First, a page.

Scott Sargent is back with his Thanksgiving week Newsmakers. It's impossible to dethrone the Browns coach at this point, but the Cavaliers point guard ascends to No. 2 -- for all the wrong reasons.
1. Pat Shurmur, head coach, Cleveland Browns (last week: 1)
While this past Sunday's overtime loss in Dallas may not completely be his fault, what with the questionable-at-best officiating and occasional inaccuracies by quarterback Brandon Weeden, the Cleveland Browns, once again, were unable to hold on to a late-game lead and leave the contest with a victory. Seemingly not having the confidence and know-how when it comes to winning football games, Shurmur's play-calling in the second half turned conservative and banal when it should have been aggressive to the point of deflating the opponent on their home field -- this includes an on-side kick by the Cowboys which was recovered and subsequently not capitalized upon; a moment that could have seemingly put the game out of reach for the favorites.
The vaunted rival Pittsburgh Steelers will come to town this weekend, likely bringing with them vans full of mustachioed men and women waiving terrible towels. If Shurmur is going to do anything to save his job come this offseason, the best first step would be to beat a team missing it's most dangerous and integral player in quarterback Ben Roethlisberger. The stars are lining up, it will just be up to the second-year head coach to finally show that his team knows how to "do it."
Quote of the week: "We've just got to find a way to finish. We have a whole locker room full of winners. This whole organization is full of winners, we've just got to put it all together and do it."
The sixth-leading scorer in the NBA will miss the next four weeks with what is being called a hairline fracture in his left index finger. As if the 2-8 Cavaliers, a very thin team that is boasting one of the worst reserve units in the league, could sustain any setbacks, the reigning Rookie of the Year will be shut down to avoid surgery and any additional missed time.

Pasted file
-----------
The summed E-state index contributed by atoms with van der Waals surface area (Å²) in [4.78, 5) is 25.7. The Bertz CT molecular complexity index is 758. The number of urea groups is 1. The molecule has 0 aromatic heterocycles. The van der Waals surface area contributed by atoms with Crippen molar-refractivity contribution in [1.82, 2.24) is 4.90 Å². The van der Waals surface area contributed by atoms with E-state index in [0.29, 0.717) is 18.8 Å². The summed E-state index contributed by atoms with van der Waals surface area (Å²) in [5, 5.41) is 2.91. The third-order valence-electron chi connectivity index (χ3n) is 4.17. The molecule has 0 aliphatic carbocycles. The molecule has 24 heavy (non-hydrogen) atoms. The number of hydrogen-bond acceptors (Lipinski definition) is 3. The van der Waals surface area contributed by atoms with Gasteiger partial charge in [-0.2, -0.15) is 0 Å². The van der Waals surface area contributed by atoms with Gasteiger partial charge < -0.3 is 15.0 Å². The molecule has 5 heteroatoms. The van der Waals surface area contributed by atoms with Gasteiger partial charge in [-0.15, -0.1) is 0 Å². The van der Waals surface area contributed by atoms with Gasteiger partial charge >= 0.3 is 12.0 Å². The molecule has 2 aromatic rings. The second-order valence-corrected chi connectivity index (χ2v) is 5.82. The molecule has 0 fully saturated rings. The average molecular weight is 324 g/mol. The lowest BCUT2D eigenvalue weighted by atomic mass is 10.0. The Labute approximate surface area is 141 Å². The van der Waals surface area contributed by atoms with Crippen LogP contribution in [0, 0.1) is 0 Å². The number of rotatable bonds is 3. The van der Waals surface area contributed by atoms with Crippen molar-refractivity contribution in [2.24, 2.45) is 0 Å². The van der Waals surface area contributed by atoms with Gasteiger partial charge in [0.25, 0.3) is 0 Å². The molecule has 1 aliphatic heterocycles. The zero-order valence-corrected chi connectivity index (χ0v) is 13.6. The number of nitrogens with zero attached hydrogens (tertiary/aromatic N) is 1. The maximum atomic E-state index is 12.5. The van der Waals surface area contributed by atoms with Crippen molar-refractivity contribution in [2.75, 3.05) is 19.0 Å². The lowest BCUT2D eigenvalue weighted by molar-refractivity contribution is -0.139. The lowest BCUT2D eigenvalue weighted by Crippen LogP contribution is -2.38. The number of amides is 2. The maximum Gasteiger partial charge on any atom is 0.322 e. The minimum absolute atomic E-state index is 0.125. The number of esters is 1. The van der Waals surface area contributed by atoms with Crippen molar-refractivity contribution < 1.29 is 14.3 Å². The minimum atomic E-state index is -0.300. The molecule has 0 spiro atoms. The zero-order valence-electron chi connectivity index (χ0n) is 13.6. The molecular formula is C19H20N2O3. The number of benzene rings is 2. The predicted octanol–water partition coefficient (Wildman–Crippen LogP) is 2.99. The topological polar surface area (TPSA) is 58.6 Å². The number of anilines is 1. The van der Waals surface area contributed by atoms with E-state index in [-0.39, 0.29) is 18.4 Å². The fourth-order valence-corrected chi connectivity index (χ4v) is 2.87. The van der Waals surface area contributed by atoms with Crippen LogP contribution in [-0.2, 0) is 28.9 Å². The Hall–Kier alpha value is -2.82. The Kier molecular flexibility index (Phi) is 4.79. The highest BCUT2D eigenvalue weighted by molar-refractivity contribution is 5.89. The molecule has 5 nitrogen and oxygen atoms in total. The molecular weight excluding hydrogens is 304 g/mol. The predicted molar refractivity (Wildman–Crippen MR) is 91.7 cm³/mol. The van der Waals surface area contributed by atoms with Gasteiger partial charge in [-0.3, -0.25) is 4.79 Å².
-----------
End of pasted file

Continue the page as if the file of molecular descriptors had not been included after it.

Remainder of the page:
For those keeping score at home, Irving has now missed time with a concussion, a sprained shoulder, and a broken hand; this, all in addition to the fact that his college career was limited to 11 games due to a toe injury. The silver lining for those who fear further damage to their 20-year-old star is that all previously sustained injuries appear to be of the fluke variety, all occurring to different areas of his body. Also a potential silver lining, the team that once had playoff aspirations could be looking at a record with four or five wins heading into 2013, cementing their position in the lottery come this summer. Oh, and Irving is still only 20 years old.
3. Dion Waiters, shooting guard, Cleveland Cavaliers (last week: 10)
The injury to last season's top draft selection will give way to this season's as it will be up to Waiters to pick up the added slack in Irving's absence. It was not all that long ago when Cavaliers' coach Byron Scott stated that he would have the Syracuse product focus solely on the shooting guard position as to not overload him during his first season at the NBA level. Three weeks in and plans have changed as Waiters will have the ball in his hands even more than he did through the his first 10 games, which saw him boast the second-highest usage rate (23.4) among players with at least 125 minutes played.